tannewt wrote:Having options is good. :-) If you want to use boards from other manufacturers with CircuitPython we'd love to see pull requests adding support. A tutorial for that is here: https://learn.adafruit.com/how-to-add-a ... cuitpython


Sounds good. We are sort of oddly using both SparkFun and Adafruit hardware here during initial testing plus some official RP2040 as well. Nice to see both CircuitPython and MicroPython but just trying to find one and stick to it rather than them start to diverge enough. Or maybe we stick with C/C++ and move to some of the limited Assembly? Do see the Python type at least being a bit easier to work with although honestly some code access would work faster and more broadly with a better version of something like Scratch 3.0 but with the means of being a bit more robust as well if that makes sense. Maybe something longer term but not everyone does hardware and software and programming and development and marketing and so on all together and things like Stemma QT / Qwiic already helps the testing and development process a fair amount.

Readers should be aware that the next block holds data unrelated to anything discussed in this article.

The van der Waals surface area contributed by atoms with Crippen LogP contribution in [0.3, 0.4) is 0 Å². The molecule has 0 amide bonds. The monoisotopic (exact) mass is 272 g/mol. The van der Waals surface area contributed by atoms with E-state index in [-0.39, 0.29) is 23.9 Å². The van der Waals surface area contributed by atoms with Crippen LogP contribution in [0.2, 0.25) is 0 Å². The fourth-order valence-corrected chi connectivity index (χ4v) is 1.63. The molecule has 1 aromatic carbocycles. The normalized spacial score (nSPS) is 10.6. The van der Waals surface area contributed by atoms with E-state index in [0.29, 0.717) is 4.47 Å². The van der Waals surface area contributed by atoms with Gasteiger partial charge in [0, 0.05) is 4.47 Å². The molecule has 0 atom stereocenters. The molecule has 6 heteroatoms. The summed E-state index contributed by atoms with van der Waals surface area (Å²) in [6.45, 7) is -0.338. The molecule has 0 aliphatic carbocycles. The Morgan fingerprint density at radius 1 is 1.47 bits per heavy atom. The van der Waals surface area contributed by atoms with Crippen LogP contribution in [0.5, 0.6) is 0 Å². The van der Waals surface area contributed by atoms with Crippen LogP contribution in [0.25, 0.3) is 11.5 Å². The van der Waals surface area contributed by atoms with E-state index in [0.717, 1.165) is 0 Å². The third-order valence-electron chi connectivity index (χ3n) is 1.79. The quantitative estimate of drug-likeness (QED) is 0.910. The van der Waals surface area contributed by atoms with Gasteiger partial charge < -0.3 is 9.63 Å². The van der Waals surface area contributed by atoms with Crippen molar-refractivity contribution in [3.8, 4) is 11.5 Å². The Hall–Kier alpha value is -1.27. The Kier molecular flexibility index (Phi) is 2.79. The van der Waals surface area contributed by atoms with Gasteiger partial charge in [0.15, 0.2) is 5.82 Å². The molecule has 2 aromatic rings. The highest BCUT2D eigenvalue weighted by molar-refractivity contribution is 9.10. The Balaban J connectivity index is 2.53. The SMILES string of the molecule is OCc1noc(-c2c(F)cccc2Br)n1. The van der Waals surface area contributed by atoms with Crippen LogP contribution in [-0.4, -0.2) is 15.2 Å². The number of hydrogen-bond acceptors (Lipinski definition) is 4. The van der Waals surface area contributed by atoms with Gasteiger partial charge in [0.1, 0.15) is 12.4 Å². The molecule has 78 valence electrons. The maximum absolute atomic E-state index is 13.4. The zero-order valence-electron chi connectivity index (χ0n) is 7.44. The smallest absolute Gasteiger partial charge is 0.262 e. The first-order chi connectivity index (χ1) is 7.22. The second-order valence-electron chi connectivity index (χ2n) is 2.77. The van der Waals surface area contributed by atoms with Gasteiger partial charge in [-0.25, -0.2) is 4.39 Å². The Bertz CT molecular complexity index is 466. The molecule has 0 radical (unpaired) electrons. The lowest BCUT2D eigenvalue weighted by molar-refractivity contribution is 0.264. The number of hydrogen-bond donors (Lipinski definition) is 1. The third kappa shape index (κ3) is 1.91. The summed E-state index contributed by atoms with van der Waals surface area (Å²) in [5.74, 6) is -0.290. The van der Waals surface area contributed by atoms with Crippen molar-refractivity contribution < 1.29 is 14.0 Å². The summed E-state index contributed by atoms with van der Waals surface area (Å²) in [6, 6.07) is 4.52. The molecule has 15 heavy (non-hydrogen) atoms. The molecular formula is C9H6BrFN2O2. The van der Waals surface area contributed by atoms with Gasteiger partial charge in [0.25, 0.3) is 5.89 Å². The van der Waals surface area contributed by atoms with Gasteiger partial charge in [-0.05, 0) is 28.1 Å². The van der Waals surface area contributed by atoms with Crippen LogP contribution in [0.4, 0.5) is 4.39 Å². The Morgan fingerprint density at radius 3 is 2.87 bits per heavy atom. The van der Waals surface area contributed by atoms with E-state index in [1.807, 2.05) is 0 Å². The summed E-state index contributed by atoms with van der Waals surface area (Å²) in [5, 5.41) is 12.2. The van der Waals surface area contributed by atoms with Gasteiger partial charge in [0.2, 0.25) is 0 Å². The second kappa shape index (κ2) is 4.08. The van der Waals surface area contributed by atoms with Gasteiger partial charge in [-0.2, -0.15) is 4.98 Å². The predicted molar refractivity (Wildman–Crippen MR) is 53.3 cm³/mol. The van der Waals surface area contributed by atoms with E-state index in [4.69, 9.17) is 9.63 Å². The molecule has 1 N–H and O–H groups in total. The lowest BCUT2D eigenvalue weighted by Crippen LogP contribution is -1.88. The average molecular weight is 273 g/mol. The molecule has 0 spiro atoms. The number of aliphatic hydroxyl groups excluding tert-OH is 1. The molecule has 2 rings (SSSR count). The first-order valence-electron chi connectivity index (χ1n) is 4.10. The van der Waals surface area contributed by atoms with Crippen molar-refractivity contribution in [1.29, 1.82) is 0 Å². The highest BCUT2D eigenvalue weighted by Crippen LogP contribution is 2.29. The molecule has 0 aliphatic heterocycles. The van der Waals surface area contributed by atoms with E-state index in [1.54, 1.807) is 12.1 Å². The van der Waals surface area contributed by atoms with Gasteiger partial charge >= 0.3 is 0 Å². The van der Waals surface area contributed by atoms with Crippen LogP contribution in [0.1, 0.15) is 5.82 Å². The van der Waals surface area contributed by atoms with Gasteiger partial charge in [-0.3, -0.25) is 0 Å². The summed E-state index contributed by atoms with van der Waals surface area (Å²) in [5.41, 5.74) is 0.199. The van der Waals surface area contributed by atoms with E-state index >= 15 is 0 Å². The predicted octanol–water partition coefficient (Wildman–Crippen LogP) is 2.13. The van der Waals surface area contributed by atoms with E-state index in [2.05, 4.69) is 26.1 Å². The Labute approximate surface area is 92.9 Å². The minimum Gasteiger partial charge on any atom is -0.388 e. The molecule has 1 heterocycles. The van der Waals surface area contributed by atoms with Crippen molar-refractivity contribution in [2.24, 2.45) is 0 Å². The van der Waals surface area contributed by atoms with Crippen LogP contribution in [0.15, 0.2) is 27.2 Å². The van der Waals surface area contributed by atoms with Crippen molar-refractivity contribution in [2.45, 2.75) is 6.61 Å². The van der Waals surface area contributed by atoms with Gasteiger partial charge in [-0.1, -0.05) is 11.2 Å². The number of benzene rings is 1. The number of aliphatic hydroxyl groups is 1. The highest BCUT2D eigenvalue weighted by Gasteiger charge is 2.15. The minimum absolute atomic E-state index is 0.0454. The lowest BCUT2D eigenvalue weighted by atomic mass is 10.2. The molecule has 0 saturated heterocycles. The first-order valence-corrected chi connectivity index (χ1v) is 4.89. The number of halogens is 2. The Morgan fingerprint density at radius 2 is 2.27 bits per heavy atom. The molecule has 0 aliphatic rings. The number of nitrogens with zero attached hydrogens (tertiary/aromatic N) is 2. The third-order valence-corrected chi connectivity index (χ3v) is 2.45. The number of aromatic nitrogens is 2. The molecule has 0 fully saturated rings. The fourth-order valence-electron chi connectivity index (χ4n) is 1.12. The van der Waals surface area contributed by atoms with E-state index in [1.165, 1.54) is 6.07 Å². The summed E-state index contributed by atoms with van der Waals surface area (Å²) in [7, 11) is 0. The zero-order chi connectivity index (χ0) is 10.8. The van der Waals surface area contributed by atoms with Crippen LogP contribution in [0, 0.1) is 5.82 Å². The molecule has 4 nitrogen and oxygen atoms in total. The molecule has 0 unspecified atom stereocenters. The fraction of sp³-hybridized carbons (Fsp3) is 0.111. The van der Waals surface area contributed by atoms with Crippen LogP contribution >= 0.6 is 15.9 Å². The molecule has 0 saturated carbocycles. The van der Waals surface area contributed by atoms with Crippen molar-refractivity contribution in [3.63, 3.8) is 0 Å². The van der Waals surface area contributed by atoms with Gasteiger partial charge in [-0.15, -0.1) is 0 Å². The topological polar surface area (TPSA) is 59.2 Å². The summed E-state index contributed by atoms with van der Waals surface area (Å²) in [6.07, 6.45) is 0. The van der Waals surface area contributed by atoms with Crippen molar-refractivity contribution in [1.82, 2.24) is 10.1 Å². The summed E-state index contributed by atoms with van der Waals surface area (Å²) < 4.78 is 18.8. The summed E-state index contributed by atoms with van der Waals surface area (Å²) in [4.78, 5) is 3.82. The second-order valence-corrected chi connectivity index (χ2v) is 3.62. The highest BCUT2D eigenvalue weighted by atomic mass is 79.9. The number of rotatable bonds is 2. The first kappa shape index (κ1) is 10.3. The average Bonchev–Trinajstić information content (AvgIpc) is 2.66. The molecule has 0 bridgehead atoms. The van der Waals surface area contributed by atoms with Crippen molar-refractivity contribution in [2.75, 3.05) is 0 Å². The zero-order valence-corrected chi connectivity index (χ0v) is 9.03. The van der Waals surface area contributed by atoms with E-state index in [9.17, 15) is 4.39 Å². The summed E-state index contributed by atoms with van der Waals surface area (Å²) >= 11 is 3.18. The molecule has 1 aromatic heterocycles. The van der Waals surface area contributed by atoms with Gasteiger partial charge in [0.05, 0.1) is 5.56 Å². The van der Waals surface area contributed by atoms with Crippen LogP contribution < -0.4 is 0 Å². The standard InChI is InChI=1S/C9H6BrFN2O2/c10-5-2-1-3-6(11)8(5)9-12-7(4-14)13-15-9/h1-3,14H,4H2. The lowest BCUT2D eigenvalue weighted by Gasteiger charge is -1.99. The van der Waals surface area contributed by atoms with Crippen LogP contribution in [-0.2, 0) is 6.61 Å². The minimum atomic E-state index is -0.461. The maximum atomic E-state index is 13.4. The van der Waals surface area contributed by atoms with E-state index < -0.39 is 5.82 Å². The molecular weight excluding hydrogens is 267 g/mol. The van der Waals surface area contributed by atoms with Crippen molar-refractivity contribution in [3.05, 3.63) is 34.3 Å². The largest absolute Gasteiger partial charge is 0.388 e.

tannewt wrote:We recommend starting with CircuitPython.

Makes more sense now, thank you for the clarification. Still think Circuitpython has a better logo / character anyway.

tannewt wrote:This is a question for Arduino. Us at Adafruit are only working on CircuitPython support for the RP2040.

Got it. Arduino isn't exactly giving much detail at all about RP2040 at the moment unfortunately.
https://forum.arduino.cc/index.php?topic=730193.0

No new news on the Arduino support for the RP2040 and Pico that I'm aware of since the announcement blog post. There is full support for Arduino boards platforms on both the classic and 2.0 Arduino IDE, as well as Arduino CLI, so as soon as Arduino releases it, it will be supported on all three.


Hopefully they will finish the beta IDE launch and then include support then? No idea why there is no support inside the beta though. Arduino's only current approach seems to be prepare their $100 RP2040 chip so we will have to see since we have used their items for years but are ready to move forward with something as it is starting to show it's age in a number of ways.

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Re: Official MicroPython port, and also a CircuitPython port

by LCDIntegrator on Thu Mar 11, 2021 12:43 am